APY vs. APR: What's the Difference?
If you look at any credit card offer online, you'll see that interest rates are listed as “APR." Now if you visit any bank to open a savings account, you’ll see your rate of return listed as “APY." Most people either think that they are the same thing or don’t have a clue what the difference is between the two terms.
While the face-value difference between APY and APR simply may be the last letter of the acronyms, the difference on your finances can be major. Especially at high balances, the difference will become more significant.
What is Compounding?
Before you can understand the difference between APY and APR, you should first learn the power of compounding, which was believed to be the most powerful force in the universe by Albert Einstein.
Compounding is simply the repeated accrual of interest on your principal balance. With an annual 10% interest rate on a $100 principal balance, the result would be a $110 balance in one year. After another year, the annual 10% interest rate is added to the $110, which is technically the new principal balance. The result is a $121 balance.
With APY, you simply multiply the rate and your starting balance to find the interest yield after one year. With APR, you will have to do a little more work to find out the annual interest.
The formula for APY is: APY = (1 + APR/t)^t - 1
Here, t is the compounding period. Savings accounts usually compound their interest monthly, so 't' would be 12. Credit cards often use a daily compounding method, in which case 't' would be 365.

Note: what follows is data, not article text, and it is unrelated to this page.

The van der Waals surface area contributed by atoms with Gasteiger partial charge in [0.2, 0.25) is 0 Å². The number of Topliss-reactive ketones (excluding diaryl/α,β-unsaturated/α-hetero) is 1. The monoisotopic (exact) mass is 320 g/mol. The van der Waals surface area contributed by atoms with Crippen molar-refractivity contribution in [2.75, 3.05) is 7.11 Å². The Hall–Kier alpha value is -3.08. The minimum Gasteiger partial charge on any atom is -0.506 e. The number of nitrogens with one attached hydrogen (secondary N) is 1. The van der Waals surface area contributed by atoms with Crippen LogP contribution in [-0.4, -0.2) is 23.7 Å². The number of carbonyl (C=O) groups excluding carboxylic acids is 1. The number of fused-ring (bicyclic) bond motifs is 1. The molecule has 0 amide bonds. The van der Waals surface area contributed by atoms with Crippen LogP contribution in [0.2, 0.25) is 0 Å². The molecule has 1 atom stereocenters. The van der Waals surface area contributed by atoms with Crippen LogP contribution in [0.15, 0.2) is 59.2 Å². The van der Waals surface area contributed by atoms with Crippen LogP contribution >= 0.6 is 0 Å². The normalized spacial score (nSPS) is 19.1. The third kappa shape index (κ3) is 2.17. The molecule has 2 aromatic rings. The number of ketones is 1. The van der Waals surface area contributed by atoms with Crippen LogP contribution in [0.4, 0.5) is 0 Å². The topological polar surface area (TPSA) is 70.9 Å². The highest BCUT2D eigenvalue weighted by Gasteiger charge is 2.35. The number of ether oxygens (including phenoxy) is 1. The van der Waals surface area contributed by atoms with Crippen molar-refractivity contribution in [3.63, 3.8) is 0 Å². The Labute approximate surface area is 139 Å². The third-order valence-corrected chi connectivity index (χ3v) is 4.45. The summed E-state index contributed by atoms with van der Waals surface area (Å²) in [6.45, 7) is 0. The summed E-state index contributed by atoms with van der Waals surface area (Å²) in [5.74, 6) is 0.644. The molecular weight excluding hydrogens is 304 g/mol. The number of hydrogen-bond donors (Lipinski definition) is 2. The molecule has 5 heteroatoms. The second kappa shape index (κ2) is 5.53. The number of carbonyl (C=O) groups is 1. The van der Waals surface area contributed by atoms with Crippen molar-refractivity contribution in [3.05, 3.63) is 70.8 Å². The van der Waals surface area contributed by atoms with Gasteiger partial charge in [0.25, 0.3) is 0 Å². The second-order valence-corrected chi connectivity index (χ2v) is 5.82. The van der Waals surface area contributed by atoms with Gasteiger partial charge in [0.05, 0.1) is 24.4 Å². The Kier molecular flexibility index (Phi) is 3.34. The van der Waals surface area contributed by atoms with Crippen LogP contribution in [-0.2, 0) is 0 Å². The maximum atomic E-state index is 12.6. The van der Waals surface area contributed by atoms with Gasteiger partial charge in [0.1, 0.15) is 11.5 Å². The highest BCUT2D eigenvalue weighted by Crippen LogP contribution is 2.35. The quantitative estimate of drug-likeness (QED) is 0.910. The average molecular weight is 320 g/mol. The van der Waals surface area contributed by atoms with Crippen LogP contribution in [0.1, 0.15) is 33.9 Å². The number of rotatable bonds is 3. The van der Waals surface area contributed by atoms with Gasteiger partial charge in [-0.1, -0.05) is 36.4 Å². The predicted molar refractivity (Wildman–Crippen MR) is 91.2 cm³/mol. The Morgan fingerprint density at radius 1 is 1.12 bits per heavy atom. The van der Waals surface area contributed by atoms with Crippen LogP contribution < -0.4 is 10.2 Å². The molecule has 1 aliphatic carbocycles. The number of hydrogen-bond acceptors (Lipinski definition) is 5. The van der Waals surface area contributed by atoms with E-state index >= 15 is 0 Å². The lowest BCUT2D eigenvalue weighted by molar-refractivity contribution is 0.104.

What is APY?
APY stands for annual percentage yield, which is the interest yielded in one year with compounding taken into account. When a savings account offers 4.00% APY, your $1,000 balance will become $1,040 in one year. Effectively, this savings account is paying you with an APR of 3.93% (compounded monthly).
- The APY is a direct way of telling customers what their yield is on their savings.
- To see how the balance was calculated, conduct a Google search with this input: “1000*(1+4%)."
- To see how the APR was calculated from APY, search: “12*((12th root of (4%+1))-1)."
Use MyBankTracker's APY calculator to determine your projected interest earnings.
What is APR?
APR stands for annual percentage rate, which is the rate of interest in one year without compounding. If your credit card had an interest rate of 21.99% APR, your $1,000 balance will become $1,246 in one year (compounded daily and assuming no payments were required). Effectively, your credit card is charging you the equivalent of 24.59% APY.
- The APR requires you to make calculations to find out how much you are really being charged.
- To see how the balance was calculated, do a Google search with this input: “1000*((1+(21.99%/365))^365)”."
- To see how the APY was calculated from APR, search: “((1+(21.99%/365))^365)-1."
The Math Trickery By Banks
The primary purpose of this seemingly complex mathematical and financial jargon is to deceive you, the banking customer. One thing you may be wondering is why do banks and credit card companies advertise the APR rather than the APY equivalent in their credit card offers. The reason for that is the fact that the APY would always be higher than APR.
Banks take advantage of the small difference because they want you to see a lower number to lure you into opening a credit card account. On the other hand, banks advertise APY on their deposit accounts because you see the higher number compared to the lower APR.